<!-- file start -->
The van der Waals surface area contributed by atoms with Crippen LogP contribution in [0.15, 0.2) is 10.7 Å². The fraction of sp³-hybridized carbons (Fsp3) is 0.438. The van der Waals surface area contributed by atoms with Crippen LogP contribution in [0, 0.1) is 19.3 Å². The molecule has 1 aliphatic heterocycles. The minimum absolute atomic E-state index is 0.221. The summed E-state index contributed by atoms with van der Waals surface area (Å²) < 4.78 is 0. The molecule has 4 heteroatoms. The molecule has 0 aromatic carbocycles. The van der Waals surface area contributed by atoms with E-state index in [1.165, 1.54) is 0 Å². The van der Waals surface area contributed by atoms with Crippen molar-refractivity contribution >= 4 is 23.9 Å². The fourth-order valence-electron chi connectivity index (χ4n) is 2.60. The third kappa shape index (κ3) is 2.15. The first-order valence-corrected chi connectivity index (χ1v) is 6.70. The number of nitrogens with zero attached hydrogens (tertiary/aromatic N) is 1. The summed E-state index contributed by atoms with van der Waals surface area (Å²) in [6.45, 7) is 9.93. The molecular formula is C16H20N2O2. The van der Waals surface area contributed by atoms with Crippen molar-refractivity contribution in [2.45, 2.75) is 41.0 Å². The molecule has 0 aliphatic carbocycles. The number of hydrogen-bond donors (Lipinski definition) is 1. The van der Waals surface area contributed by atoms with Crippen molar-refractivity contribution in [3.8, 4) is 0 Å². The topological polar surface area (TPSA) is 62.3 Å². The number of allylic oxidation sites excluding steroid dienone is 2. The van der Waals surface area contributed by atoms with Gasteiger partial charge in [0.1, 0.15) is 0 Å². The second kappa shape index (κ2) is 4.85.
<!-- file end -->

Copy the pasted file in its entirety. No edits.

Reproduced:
The van der Waals surface area contributed by atoms with Crippen LogP contribution in [0.15, 0.2) is 10.7 Å². The fraction of sp³-hybridized carbons (Fsp3) is 0.438. The van der Waals surface area contributed by atoms with Crippen LogP contribution in [0, 0.1) is 19.3 Å². The molecule has 1 aliphatic heterocycles. The minimum absolute atomic E-state index is 0.221. The summed E-state index contributed by atoms with van der Waals surface area (Å²) < 4.78 is 0. The molecule has 4 heteroatoms. The molecule has 0 aromatic carbocycles. The van der Waals surface area contributed by atoms with E-state index in [1.165, 1.54) is 0 Å². The van der Waals surface area contributed by atoms with Crippen molar-refractivity contribution >= 4 is 23.9 Å². The fourth-order valence-electron chi connectivity index (χ4n) is 2.60. The third kappa shape index (κ3) is 2.15. The first-order valence-corrected chi connectivity index (χ1v) is 6.70. The number of nitrogens with zero attached hydrogens (tertiary/aromatic N) is 1. The summed E-state index contributed by atoms with van der Waals surface area (Å²) in [6.45, 7) is 9.93. The molecular formula is C16H20N2O2. The van der Waals surface area contributed by atoms with Crippen molar-refractivity contribution in [2.45, 2.75) is 41.0 Å². The molecule has 0 aliphatic carbocycles. The number of hydrogen-bond donors (Lipinski definition) is 1. The van der Waals surface area contributed by atoms with Crippen molar-refractivity contribution in [3.8, 4) is 0 Å². The topological polar surface area (TPSA) is 62.3 Å². The number of allylic oxidation sites excluding steroid dienone is 2. The van der Waals surface area contributed by atoms with Gasteiger partial charge in [0.1, 0.15) is 0 Å². The second kappa shape index (κ2) is 4.85.